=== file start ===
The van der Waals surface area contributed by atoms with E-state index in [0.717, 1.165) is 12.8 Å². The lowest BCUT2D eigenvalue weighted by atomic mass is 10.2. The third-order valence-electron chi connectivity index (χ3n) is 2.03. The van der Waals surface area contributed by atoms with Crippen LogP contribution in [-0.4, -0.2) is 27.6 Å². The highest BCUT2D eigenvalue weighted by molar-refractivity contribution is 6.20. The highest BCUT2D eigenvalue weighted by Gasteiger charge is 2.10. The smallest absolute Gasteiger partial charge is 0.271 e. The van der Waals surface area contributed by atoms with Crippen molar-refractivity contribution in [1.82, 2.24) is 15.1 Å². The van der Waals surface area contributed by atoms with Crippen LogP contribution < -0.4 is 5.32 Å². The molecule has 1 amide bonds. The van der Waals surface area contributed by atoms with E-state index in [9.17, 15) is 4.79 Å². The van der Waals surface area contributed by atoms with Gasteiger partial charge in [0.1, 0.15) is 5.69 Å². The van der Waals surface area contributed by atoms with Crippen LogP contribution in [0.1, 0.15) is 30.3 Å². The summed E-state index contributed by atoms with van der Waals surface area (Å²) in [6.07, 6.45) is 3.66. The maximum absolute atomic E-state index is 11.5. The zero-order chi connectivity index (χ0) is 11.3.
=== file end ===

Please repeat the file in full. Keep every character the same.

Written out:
The van der Waals surface area contributed by atoms with E-state index in [0.717, 1.165) is 12.8 Å². The lowest BCUT2D eigenvalue weighted by atomic mass is 10.2. The third-order valence-electron chi connectivity index (χ3n) is 2.03. The van der Waals surface area contributed by atoms with Crippen LogP contribution in [-0.4, -0.2) is 27.6 Å². The highest BCUT2D eigenvalue weighted by molar-refractivity contribution is 6.20. The highest BCUT2D eigenvalue weighted by Gasteiger charge is 2.10. The smallest absolute Gasteiger partial charge is 0.271 e. The van der Waals surface area contributed by atoms with Crippen molar-refractivity contribution in [1.82, 2.24) is 15.1 Å². The van der Waals surface area contributed by atoms with Crippen LogP contribution < -0.4 is 5.32 Å². The molecule has 1 amide bonds. The van der Waals surface area contributed by atoms with E-state index in [9.17, 15) is 4.79 Å². The van der Waals surface area contributed by atoms with Gasteiger partial charge in [0.1, 0.15) is 5.69 Å². The van der Waals surface area contributed by atoms with Crippen LogP contribution in [0.1, 0.15) is 30.3 Å². The summed E-state index contributed by atoms with van der Waals surface area (Å²) in [6.07, 6.45) is 3.66. The maximum absolute atomic E-state index is 11.5. The zero-order chi connectivity index (χ0) is 11.3.